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Cast your mind back a decade or two – you probably didn’t know what sweet potatoes were, let alone what to do with them. Today supermarkets are reporting record sales, with UK consumers eating 90 per cent more of them than five years ago. Their soaring popularity could be thanks to increased availability, affordability and versatility – but we’re also wising up to their health benefits. Here are eight nutrient-packed reasons to go sweet.

1. They count towards your five-a-day

‘Contrary to popular belief, sweet potatoes aren’t lower in calories or carbohydrates than white potatoes,’ says registered dietitian Helen Bond. ‘One medium sweet potato (weighing 238g raw) provides 217 calories and 48g carbohydrates, while the same-sized raw white potato comes in slightly lower at 201 calories and 43g carbohydrates.’ But sweet potatoes deliver an extra nutritional punch and, unlike regular potatoes they count towards your five-a-day fruit and vegetable target.

2. A source of fibre 

‘You get 5.1g fibre in a medium sweet potato (versus 4.8g in a white one), so they’re a useful source that can help you achieve the recommended 30g a day,’ says Bond. Fibre helps to promote healthy digestion and keeps your system running, as well as reducing the risk of cardiovascular disease, diabetes and bowel cancer, but most adults only manage a daily average of 18g. ‘Leave the skin on for a fibre boost,’ suggests Clare Thornton-Wood, spokesperson for the British Dietetic Association.

3. Best for beta-carotene

Beta-carotene is an important nutrient our bodies convert to vitamin A – it’s vital for a healthy immune system and also beneficial for skin and eyes. It’s found in the pigment that gives orange vegetables their vibrant colour. ‘Sweet potatoes are one of the best sources,’ says Bond. ‘In fact, a medium-sized one will provide nearly double your vitamin A needs for the day.’ Just be careful not to overdo it. ‘Eating too many beta-carotene- rich vegetables (such as carrots or butternut squash) can result in carotinaemia, where your skin takes on an orange tinge,’ says Thornton-Wood. Yikes!

4. One sweet potato = 50% of your daily vitamin C needs

When it comes to good sources of cold-busting, immunity-boosting vitamin C, we think of citrus fruits and berries. But it turns out that sweet potatoes are also an excellent choice. ‘A medium orange provides 83mg vitamin C, while a sweet potato gives you 55mg, which is pretty high,’ says Bond. ‘Vitamin C is an antioxidant, helping to protect the body’s cells from damage. It also helps your body make collagen, needed for healthy skin, teeth and gums.’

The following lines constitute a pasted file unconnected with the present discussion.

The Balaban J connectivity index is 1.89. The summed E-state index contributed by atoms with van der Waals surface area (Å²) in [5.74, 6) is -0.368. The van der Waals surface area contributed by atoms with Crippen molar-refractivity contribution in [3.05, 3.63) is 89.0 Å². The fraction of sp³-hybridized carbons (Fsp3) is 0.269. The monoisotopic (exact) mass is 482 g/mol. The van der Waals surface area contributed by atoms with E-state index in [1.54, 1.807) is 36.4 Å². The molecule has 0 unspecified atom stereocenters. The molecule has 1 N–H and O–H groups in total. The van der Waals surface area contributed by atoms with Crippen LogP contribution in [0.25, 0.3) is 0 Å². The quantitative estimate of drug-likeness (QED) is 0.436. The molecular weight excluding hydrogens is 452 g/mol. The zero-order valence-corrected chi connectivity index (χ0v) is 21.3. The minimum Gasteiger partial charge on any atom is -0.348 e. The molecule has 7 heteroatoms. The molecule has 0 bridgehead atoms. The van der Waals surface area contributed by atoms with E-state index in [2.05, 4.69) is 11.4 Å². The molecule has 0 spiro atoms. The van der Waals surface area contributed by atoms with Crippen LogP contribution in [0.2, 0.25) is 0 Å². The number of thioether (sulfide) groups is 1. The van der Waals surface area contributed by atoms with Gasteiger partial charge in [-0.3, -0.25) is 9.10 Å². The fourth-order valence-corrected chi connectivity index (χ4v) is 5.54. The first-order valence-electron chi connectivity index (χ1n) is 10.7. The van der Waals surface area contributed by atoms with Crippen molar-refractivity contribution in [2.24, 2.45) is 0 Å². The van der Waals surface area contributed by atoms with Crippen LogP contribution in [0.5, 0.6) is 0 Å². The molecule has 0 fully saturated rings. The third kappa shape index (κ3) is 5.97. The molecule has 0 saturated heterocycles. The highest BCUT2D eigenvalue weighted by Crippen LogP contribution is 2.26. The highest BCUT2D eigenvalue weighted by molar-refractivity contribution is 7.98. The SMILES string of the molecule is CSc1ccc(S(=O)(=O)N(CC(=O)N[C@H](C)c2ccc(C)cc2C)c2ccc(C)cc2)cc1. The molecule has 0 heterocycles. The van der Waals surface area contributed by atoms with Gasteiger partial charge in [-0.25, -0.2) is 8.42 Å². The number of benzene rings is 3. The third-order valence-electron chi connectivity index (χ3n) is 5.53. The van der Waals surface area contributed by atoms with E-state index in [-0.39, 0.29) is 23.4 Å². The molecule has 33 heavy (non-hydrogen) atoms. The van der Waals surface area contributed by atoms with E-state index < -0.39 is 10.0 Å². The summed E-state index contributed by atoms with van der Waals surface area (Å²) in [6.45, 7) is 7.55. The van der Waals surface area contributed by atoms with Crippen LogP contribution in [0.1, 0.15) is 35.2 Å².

5. But that's not all

If you’re after an all-round nutritional powerhouse, look no further. ‘Other significant nutrients in sweet potatoes include potassium, for healthy blood pressure, and some B vitamins, to support your nervous system, psychological wellbeing and energy release,’ Bond explains. ‘Plus there’s a good dose of the trace mineral manganese (48% of your daily requirement), for healthy bones and releasing energy from food.’

6. They’re sweeter than white potatoes – but have a lower GI

Carbohydrate-containing foods are rated on the glycaemic index (GI) from 0 to 100, according to how quickly they affect your blood-sugar level. Foods with a lower GI take longer to digest and release their energy, so the idea is they keep you fuller for longer and you eat less overall. Raw sweet potatoes have a GI of 61, compared with white potatoes at 82. ‘It’s worth noting that GI changes according to what you eat alongside the vegetable and how you prepare it,’ adds Thornton-Wood. ‘The longer you cook it, the higher the GI – boiling, steaming or microwaving maintains the lowest GI.’

7. Baking boosts their benefits

‘Cooking breaks down the sweet potato’s fibrous walls, making some nutrients more readily available,’ says Bond. ‘Bake or roast with a drizzle of olive oil and you’ll increase the beta-carotene you get from them. But if you boil them, you’ll lose some of the water-soluble nutrients, such as B vitamins and vitamin C.’ Beta-carotene is not destroyed by cooking, losses occur when it’s exposed to light and air, so it’s best to not store sweet potatoes for too long.

8. Add fat for extra benefits

Pairing sweet potato with the right foods can supercharge it. ‘If you add some fat or eat a sweet potato alongside protein, you’ll reduce the GI further because it will take longer to digest,’ says Bond. So drizzle oil onto your wedges and roast them, add butter or oil to mashed sweet potatoes, or eat with fish or chicken. And as a nutritional bonus, adding fat to your dish will also boost your uptake of vitamin A, as it’s fat-soluble.

Don't miss our favourite sweet potato recipes: 

Sweet potato shepherd's pie

Nutty sweet potato stew

 

 

About the author

Hannah Ebelthite

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